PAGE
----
We avoided the tasting of pisco for quite a while, although not intentionally. We just didn’t want to water down our strengths, so when we sat down at a pub for a moment we focused exclusively on the consummation of beerJ. After Armando had made the introduction for us during our bumpy ride through the Bolivian altiplano to the protracted dispute between Peru and Chile over pisco and its origin, we couldn’t resist any longer and decided to make just a little taste comparison. Martin took a taste of pisco already in the course of his first trip to South America – Chile 2003. But he didn’t study its history then and thus didn’t have a clue about passions that this traditional alcoholic drink is fanning between the two neighbouring countries.
Pisco is a brandy, aguardiente in Spanish if you want, distilled from white grapes cultivated in two South American regions: around the city of Pisco in Peru and in the Valley of Elquí river in central Chile. The Valley of Elquí is sometimes nicknamed “piscozone”. Thanks to its favourable climatic and geographical conditions it is the only pisco-producing region in Chile.
Our test was more then simple. In a restaurant in Peruvian Puno by the Titicaca Lake we ordered the Pisco Sour cocktail. It is made with a shot of pisco, a sprinkle of sugar, a bit of egg white and a splash of lime juice, then either blended or served over crushed ice, with a dash of bitters. It tasted really marvellous. If only it hadn’t been more expensive than a whole four-course menu!
We bought Chilean pisco before departure from Santiago and the tasting took place only back at home. We tried it neat. The tested version had 35 per cent. The flavour cannot be compared to anything but it is nothing “for girls”. It has neither sweetish nor any other taste but is rather unpleasant. The after-taste will not delight either. For sure, next time we will rather get back to the cocktail version, which smacks great.
The word “pisco” comes from kechua language and its real meaning is still subject to guesswork. Some claim that it means “little bird” while others say that it means “baked clay jar” in which the Kechua stored their favourite drink called chicha. Pisco has been popular for ages and both Chile and Peru consider it their national drink. Tradition and national proud are also behind the long-lasting dispute over who has the right to use the name pisco.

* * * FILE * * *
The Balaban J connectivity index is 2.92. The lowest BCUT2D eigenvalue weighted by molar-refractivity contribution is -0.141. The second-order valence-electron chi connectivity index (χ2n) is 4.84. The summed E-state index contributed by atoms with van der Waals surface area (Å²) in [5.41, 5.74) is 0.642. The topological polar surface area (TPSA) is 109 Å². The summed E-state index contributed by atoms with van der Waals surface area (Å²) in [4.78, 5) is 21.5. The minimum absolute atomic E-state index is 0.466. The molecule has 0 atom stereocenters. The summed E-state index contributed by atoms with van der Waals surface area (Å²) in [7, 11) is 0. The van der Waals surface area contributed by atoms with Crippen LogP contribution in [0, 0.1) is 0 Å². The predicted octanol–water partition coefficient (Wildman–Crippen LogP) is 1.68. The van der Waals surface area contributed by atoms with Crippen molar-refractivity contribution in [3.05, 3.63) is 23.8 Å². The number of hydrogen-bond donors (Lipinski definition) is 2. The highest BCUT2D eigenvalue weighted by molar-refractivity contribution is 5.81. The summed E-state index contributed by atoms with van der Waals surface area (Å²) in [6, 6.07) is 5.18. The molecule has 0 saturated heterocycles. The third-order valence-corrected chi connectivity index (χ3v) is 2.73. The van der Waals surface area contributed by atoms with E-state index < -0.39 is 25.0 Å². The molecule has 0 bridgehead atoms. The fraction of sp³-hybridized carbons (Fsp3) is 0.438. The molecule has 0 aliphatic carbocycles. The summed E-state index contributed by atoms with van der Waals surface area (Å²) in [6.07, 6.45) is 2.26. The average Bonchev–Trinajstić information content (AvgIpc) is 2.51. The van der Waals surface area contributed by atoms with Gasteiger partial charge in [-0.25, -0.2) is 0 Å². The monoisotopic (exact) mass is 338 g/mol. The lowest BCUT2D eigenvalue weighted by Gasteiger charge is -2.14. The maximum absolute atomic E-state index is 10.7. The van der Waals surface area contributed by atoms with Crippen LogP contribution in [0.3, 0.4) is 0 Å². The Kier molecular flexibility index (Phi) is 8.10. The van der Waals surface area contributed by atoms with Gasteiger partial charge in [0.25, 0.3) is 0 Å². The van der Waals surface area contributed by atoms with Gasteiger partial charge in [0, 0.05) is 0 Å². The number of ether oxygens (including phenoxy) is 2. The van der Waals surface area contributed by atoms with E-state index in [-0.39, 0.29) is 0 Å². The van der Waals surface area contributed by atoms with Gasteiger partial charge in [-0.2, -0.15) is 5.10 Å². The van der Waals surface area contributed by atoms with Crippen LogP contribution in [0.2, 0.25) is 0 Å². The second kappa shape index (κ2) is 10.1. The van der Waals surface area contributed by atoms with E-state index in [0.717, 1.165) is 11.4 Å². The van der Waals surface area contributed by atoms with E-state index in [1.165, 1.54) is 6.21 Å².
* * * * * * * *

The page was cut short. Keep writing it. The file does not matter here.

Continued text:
The question of ownership is based on the fact that pisco was produced for the first time on the territory of Spanish viceroyalty of Peru in the 16th century. The territory where pisco is produced these days was then part of one state entity controlled from Lima. There was obviously no problem in transferring production or establishing new vineyards throughout this territory. Everything changed with the Pacific war (1879 – 1884) between Chile on one side and Peru with Bolivia on the other. Chile won and annexed to its territory a couple of new provinces with rich nitrate deposits and also the province of Tarapaca where grapes for the production of pisco were cultivated.
Peru requests recognition of the trademark ownership mainly on historical grounds claiming that pisco comes from Peru and it is only there where it is produced in the traditional way. It maintains also that Chile literally stole the pisco production in the course of the Pacific war and thus cannot advertise it as Chilean nation product. Chile for its part declares that its extensive pro-export and marketing policy made pisco well known in the world and that’s why the truly world’s favourite brand is the Chilean version of this drink. Both countries come up with a range of regulations in order to protect their production. Peru tried to have its trademark recognized by international agreements and put forward a request for international registration of pisco as a Peruvian product to the World Intellectual Property Organization (WIPO). However, legal disputes have been dragging on until now.
Many today’s large-scale producers use modern technologies (pressure machines) but in plenty of smaller distilleries, which are to be found mainly in Peru, the grapes are still pressed by treading. The basic differences are in grapes, manufacturing process, the time needed for maturing in bottles or casks and, not in the last place, there is a difference in the alcohol content and flavour of the two versions. There is usually more alcohol in the Peruvian pisco (from 38%), while in Chile you can have a pisco already with around 30%.
According to our experience, which is in no way impressive, there’s no better or worse version. As we have said – our preference is Pisco Sour cocktail. Not neat but tasting great!